If you've been shopping at Walmart during peak hours -- think late Saturday mornings or in the early evening as everyone is going home from work -- you know how ridiculous the crowds can be. Checkout lines stretch down aisles, and people weave carts around each other as they try to find what they need. If you can, try to shop during off hours to avoid crowds. Very early in the morning, such as when Walmart opens, or later at night on weekends are usually good times to have a little more space around you as you shop. You can also take advantage of early-morning delivery using the Walmart app.

If you have memories of shopping at a 24-hour Walmart at 1 a.m. or 2 a.m. and were hoping to once again take advantage of the overnight lack of crowds, we have unfortunate news for you. Despite the occasional rumor that pops up about Walmart bringing back their 24-hour stores, the company apparently has no plans to do so. Walmart ended many 24-hour services at stores in 2015 and 2019 and stopped 24-hour scheduling at the rest in 2020. The company has said it isn't planning to return to that type of schedule.

Not Checking The Rollbacks

Walmart rollback sign
Walmart rollback sign - ZikG/Shutterstock

Walmart has a pricing strategy known as rollbacks, where a current price is "rolled back" to a lower price. Rollbacks vary and can include just about anything on the shelves or on the website. They may last anywhere from a few days to a few months and are often pretty good deals. They're marked clearly on shelves, and you can even check out the current rollbacks on the website; for online listings, look for prices in green preceded by the word "now."

However, the rollbacks can be tricky. There have been cases where a rollback tag covered an original tag that had a lower price than the rollback. In some cases, that original tag was apparently very old and hadn't been removed; in other words, it was a much older price that wasn't really the pre-rollback price. Take a look at the tag and try to spot a date; if you can't see a date or find that the lower tag appears to be recent, speak with an employee or someone at the customer service desk to let them know.

Not Having The Website Or App Open On Your Phone As You Shop

Hand with Walmart phone app
Hand with Walmart phone app - Harun Ozmen/Shutterstock

No matter how many times you shop at a certain location, you're going to encounter times when you just can't find a certain item. The food isn't sold out, but you can't find it because the entire section seems to be missing. You could wander the aisles looking or speak with employees who might be new and not know where anything is yet. Or you could pull out your smartphone and open the Walmart website or app.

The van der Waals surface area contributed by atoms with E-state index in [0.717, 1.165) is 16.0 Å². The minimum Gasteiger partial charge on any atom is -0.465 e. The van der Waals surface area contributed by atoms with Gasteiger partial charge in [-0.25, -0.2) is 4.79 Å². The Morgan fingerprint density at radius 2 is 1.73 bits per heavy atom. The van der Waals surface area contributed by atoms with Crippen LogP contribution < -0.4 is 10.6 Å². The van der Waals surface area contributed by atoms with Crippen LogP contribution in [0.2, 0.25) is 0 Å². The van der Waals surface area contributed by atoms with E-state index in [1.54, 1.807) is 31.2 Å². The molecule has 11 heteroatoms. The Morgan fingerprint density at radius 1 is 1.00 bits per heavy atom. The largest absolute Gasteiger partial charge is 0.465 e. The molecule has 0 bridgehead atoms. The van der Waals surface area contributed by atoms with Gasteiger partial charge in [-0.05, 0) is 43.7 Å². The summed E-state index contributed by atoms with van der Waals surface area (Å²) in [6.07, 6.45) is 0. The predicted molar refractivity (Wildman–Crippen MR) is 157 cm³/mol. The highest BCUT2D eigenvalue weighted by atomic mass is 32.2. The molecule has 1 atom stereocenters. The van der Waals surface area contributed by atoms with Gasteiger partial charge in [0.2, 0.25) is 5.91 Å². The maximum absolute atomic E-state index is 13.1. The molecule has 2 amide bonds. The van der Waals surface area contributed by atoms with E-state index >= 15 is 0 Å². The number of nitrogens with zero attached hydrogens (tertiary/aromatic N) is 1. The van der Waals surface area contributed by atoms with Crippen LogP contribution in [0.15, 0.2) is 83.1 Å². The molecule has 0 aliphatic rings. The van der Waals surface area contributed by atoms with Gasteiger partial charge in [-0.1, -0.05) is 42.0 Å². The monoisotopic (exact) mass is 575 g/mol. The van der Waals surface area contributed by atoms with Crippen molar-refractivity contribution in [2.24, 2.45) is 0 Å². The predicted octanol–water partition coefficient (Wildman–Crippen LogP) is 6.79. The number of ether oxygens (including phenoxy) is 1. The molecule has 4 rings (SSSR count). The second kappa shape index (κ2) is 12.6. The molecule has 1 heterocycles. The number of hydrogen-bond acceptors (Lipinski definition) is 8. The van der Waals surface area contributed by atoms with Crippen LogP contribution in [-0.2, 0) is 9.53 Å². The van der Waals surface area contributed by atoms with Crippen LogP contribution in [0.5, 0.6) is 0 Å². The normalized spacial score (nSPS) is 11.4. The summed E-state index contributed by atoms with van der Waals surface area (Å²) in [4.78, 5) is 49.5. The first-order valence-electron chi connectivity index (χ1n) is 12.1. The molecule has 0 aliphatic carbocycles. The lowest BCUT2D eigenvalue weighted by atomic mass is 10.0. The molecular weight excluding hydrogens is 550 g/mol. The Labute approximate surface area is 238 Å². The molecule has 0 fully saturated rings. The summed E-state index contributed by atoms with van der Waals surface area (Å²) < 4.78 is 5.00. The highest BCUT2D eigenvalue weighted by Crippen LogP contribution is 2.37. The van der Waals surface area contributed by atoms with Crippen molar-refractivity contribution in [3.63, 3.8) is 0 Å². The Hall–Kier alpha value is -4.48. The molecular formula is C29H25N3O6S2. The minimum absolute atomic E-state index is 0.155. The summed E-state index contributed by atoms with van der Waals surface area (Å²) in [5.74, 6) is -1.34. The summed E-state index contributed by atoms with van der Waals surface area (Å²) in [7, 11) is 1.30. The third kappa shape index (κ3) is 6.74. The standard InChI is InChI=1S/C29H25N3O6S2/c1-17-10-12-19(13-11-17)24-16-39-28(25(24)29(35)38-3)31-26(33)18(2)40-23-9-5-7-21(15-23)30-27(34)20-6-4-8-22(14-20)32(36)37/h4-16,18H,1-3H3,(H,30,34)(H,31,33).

Assuming you can get a signal in the store, you can use the website to find aisle numbers for almost every product. Keep in mind that stores can suddenly change the layout of the grocery section, and products may have sold out or been removed from the shelves before the website has had a chance to update. But checking the website is still preferable to searching aisles over and over again, as they at least give you a starting point. And if you have the Walmart app, you can pull up a map of the store that shows where each section is. This is very helpful when you're in a supercenter with enough sections to use up the alphabet (aisle numbers consist of a letter and number).

Assuming Larger Quantities Are Better Deals

Woman staring at grocery shelves
Woman staring at grocery shelves - Sdi Productions/Getty Images

Walmart doesn't handle bulk purchasing in the same way as other stores. Other companies often have deals offering a discount if you buy a larger number of an item, such as a certain percent off the price if you buy a large case of soda instead of individual cans. At Walmart, the thinking is that the prices are already low, so buying more of a certain item doesn't really call for a discount. In fact, you may face limits on how much you can buy, such as when you're purchasing multiples of an item on the website. This is meant to stop resellers from purchasing lots of Walmart goods that they plan to sell at a profit.